London post hardcore act Zoax are a great booking for these final Funeral for a Friend shows. They’re a young, confident band with hooky rock anthems to draw the earlier attendees in. They also get the audience moving early thanks to vocalist Adam Carroll’s insistence on being everywhere. Carroll makes his way onto the Forum’s balcony before making his way onto the floor and getting the audience moving. It wasn’t obnoxious either; the man has a charisma that’s hugely endearing. Zoax left a great impression and put the room in good spirits.
Booking a band like Raging Speedhorn was an odd choice for this show considering how much louder, heavier and screamier they are than everyone else on the bill, but it was great to see some variety that reminded me of a lot of my early gig experiences. Raging Speedhorn weren’t exactly greeted with the same enthusiasm as Zoax but they weren’t booed either; definitely a warm reception, just not a particularly fiery one for a band this aggressive and my God was it aggressive. Raging Speedhorn don’t feel like they’ve been away at all and they power through classics like Fuck the Voodooman and The Gush while showcasing a few numbers from their upcoming album Lost Ritual. The new songs sat perfectly alongside their older material and this offering certainly has me excited for what might be one of the greatest British comeback records in recent years.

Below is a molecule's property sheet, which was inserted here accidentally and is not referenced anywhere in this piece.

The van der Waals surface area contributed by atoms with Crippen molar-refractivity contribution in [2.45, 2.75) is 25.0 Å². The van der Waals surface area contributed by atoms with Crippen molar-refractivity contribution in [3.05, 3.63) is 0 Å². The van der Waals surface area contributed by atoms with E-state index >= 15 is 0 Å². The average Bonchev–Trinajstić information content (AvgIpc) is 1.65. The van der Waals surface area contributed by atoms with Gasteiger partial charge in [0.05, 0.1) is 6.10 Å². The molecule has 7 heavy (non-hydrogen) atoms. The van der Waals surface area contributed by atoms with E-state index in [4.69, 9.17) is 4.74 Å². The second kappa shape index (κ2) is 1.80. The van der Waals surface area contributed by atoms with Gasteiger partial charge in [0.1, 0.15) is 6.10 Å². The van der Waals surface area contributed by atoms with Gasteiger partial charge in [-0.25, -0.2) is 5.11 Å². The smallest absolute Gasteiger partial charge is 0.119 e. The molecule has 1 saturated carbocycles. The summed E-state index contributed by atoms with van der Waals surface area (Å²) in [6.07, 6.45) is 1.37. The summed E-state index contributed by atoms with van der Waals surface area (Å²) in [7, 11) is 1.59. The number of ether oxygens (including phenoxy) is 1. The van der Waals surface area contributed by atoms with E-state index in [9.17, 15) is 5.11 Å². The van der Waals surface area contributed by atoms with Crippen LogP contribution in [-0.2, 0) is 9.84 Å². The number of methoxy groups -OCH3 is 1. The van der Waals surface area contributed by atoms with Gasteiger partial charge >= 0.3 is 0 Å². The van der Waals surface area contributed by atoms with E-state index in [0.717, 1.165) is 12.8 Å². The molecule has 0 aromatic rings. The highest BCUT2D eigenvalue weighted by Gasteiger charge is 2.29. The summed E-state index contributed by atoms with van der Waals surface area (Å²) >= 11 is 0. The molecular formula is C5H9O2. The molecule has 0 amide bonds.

When a very soft-spoken Matt Davies-Kreye takes to the stage unceremoniously and then followed by his bandmates, it brings with it an honesty that has always permeated Funeral for a Friend’s music. This is a band that just wants to make music and play it to people. There’s a sombre tone in his voice throughout tonight’s set and he takes every opportunity to give the fans a little backstory about each song from Hours, something he has previously shied away from.
There’s a bizarre atmosphere in the room throughout their performance. Davies-Kreye establishes from the get-go that this is a celebration but that it’s perfectly acceptable to cry if you feel you must and if anything, it felt like he himself actually would at any point during tonight’s set. The audience are phenomenally loud regardless and every song off Hours is sung with enormous enthusiasm by every person in the room.
Funeral for a Friend mean a great deal to a huge amount of people and the band treat the fans to some great surprises in the form of Streetcar b-side I Am the Arsonist and a surprise reunion with Darren Jones and Ryan Richards for a retro version of Juno from their debut EP Between Order & Model. Even so, at no point do Funeral for a Friend go over-the-top tonight. There’s no fanfare and no encore, just wonderful, honest music. God damn it Funeral for a Friend; I’m going to miss you.